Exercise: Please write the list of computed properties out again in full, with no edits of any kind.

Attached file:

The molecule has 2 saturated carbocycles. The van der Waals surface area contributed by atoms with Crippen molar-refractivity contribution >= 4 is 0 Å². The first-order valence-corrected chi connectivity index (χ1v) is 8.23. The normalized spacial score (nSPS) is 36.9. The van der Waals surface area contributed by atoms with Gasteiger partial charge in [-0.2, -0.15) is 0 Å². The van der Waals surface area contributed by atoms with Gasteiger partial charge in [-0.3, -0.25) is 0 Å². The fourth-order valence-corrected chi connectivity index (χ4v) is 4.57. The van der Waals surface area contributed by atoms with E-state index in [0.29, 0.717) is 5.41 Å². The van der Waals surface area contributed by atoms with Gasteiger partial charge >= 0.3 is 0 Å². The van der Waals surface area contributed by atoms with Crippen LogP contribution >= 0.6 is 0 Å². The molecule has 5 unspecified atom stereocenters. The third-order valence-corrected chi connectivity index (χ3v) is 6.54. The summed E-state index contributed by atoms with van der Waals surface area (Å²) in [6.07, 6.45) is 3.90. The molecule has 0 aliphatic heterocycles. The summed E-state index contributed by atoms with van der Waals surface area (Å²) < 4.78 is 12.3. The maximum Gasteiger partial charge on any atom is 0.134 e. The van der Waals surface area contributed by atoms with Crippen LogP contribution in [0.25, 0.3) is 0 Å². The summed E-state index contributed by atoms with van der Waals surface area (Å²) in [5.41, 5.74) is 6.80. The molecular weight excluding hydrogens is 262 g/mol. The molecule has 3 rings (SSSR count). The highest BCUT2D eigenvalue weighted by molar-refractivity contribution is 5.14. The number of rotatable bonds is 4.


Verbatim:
The molecule has 2 saturated carbocycles. The van der Waals surface area contributed by atoms with Crippen molar-refractivity contribution >= 4 is 0 Å². The first-order valence-corrected chi connectivity index (χ1v) is 8.23. The normalized spacial score (nSPS) is 36.9. The van der Waals surface area contributed by atoms with Gasteiger partial charge in [-0.2, -0.15) is 0 Å². The van der Waals surface area contributed by atoms with Gasteiger partial charge in [-0.3, -0.25) is 0 Å². The fourth-order valence-corrected chi connectivity index (χ4v) is 4.57. The van der Waals surface area contributed by atoms with E-state index in [0.29, 0.717) is 5.41 Å². The van der Waals surface area contributed by atoms with Gasteiger partial charge >= 0.3 is 0 Å². The van der Waals surface area contributed by atoms with Crippen LogP contribution >= 0.6 is 0 Å². The molecule has 5 unspecified atom stereocenters. The third-order valence-corrected chi connectivity index (χ3v) is 6.54. The summed E-state index contributed by atoms with van der Waals surface area (Å²) in [6.07, 6.45) is 3.90. The molecule has 0 aliphatic heterocycles. The summed E-state index contributed by atoms with van der Waals surface area (Å²) < 4.78 is 12.3. The maximum Gasteiger partial charge on any atom is 0.134 e. The van der Waals surface area contributed by atoms with Crippen LogP contribution in [0.25, 0.3) is 0 Å². The summed E-state index contributed by atoms with van der Waals surface area (Å²) in [5.41, 5.74) is 6.80. The molecular weight excluding hydrogens is 262 g/mol. The molecule has 3 rings (SSSR count). The highest BCUT2D eigenvalue weighted by molar-refractivity contribution is 5.14. The number of rotatable bonds is 4.